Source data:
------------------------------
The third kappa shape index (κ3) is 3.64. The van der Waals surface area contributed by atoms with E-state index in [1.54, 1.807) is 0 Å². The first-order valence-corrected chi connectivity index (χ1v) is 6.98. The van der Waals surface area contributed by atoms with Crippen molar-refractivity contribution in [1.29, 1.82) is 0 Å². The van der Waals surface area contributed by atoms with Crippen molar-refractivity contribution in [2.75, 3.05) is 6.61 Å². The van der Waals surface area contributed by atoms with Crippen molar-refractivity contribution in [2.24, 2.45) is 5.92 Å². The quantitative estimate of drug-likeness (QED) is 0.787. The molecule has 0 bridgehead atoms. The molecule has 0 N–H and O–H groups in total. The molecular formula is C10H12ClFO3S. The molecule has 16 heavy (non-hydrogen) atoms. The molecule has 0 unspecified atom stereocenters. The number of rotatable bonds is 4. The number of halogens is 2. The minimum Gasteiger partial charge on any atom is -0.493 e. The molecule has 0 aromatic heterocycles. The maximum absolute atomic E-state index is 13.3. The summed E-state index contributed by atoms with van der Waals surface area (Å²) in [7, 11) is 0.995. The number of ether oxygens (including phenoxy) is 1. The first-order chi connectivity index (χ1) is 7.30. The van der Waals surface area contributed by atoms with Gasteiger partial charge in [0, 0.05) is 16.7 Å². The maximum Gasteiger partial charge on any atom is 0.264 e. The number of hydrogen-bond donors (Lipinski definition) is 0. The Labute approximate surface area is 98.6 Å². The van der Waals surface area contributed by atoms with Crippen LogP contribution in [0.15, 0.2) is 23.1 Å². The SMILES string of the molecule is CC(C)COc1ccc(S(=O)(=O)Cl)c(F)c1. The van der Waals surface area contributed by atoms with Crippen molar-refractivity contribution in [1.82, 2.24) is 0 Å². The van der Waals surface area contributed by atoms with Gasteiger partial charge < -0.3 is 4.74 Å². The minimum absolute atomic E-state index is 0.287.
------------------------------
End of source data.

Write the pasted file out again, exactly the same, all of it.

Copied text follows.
The third kappa shape index (κ3) is 3.64. The van der Waals surface area contributed by atoms with E-state index in [1.54, 1.807) is 0 Å². The first-order valence-corrected chi connectivity index (χ1v) is 6.98. The van der Waals surface area contributed by atoms with Crippen molar-refractivity contribution in [1.29, 1.82) is 0 Å². The van der Waals surface area contributed by atoms with Crippen molar-refractivity contribution in [2.75, 3.05) is 6.61 Å². The van der Waals surface area contributed by atoms with Crippen molar-refractivity contribution in [2.24, 2.45) is 5.92 Å². The quantitative estimate of drug-likeness (QED) is 0.787. The molecule has 0 bridgehead atoms. The molecule has 0 N–H and O–H groups in total. The molecular formula is C10H12ClFO3S. The molecule has 16 heavy (non-hydrogen) atoms. The molecule has 0 unspecified atom stereocenters. The number of rotatable bonds is 4. The number of halogens is 2. The minimum Gasteiger partial charge on any atom is -0.493 e. The molecule has 0 aromatic heterocycles. The maximum absolute atomic E-state index is 13.3. The summed E-state index contributed by atoms with van der Waals surface area (Å²) in [7, 11) is 0.995. The number of ether oxygens (including phenoxy) is 1. The first-order chi connectivity index (χ1) is 7.30. The van der Waals surface area contributed by atoms with Gasteiger partial charge in [0, 0.05) is 16.7 Å². The maximum Gasteiger partial charge on any atom is 0.264 e. The number of hydrogen-bond donors (Lipinski definition) is 0. The Labute approximate surface area is 98.6 Å². The van der Waals surface area contributed by atoms with Crippen LogP contribution in [0.15, 0.2) is 23.1 Å². The SMILES string of the molecule is CC(C)COc1ccc(S(=O)(=O)Cl)c(F)c1. The van der Waals surface area contributed by atoms with Crippen molar-refractivity contribution in [1.82, 2.24) is 0 Å². The van der Waals surface area contributed by atoms with Gasteiger partial charge < -0.3 is 4.74 Å². The minimum absolute atomic E-state index is 0.287.